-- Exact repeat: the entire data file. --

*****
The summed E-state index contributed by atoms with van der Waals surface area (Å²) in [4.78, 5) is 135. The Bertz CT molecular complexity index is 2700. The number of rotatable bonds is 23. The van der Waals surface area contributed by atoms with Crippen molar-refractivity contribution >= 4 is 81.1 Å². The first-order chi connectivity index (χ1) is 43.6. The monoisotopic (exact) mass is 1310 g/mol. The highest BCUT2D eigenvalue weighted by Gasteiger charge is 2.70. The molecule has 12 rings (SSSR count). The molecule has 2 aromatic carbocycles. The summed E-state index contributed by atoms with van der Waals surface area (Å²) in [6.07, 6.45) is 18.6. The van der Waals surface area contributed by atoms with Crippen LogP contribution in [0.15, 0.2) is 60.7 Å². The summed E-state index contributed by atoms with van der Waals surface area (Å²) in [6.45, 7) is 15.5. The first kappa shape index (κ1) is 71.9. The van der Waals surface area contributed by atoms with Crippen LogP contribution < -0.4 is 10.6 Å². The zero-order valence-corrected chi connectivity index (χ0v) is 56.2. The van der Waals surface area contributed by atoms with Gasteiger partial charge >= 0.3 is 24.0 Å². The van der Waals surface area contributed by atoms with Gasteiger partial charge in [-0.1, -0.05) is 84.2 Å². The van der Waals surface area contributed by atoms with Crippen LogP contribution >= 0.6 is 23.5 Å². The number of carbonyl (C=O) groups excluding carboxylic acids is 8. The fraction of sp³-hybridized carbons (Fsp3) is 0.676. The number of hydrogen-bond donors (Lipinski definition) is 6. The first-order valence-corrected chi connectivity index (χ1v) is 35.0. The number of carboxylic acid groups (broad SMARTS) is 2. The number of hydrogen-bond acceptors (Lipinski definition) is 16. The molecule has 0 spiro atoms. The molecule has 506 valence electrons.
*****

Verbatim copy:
The summed E-state index contributed by atoms with van der Waals surface area (Å²) in [4.78, 5) is 135. The Bertz CT molecular complexity index is 2700. The number of rotatable bonds is 23. The van der Waals surface area contributed by atoms with Crippen molar-refractivity contribution >= 4 is 81.1 Å². The first-order chi connectivity index (χ1) is 43.6. The monoisotopic (exact) mass is 1310 g/mol. The highest BCUT2D eigenvalue weighted by Gasteiger charge is 2.70. The molecule has 12 rings (SSSR count). The molecule has 2 aromatic carbocycles. The summed E-state index contributed by atoms with van der Waals surface area (Å²) in [6.07, 6.45) is 18.6. The van der Waals surface area contributed by atoms with Crippen LogP contribution in [0.15, 0.2) is 60.7 Å². The summed E-state index contributed by atoms with van der Waals surface area (Å²) in [6.45, 7) is 15.5. The first kappa shape index (κ1) is 71.9. The van der Waals surface area contributed by atoms with Crippen LogP contribution < -0.4 is 10.6 Å². The zero-order valence-corrected chi connectivity index (χ0v) is 56.2. The van der Waals surface area contributed by atoms with Gasteiger partial charge >= 0.3 is 24.0 Å². The van der Waals surface area contributed by atoms with Gasteiger partial charge in [-0.1, -0.05) is 84.2 Å². The van der Waals surface area contributed by atoms with Crippen LogP contribution >= 0.6 is 23.5 Å². The number of carbonyl (C=O) groups excluding carboxylic acids is 8. The fraction of sp³-hybridized carbons (Fsp3) is 0.676. The number of hydrogen-bond donors (Lipinski definition) is 6. The first-order valence-corrected chi connectivity index (χ1v) is 35.0. The number of carboxylic acid groups (broad SMARTS) is 2. The number of hydrogen-bond acceptors (Lipinski definition) is 16. The molecule has 0 spiro atoms. The molecule has 506 valence electrons.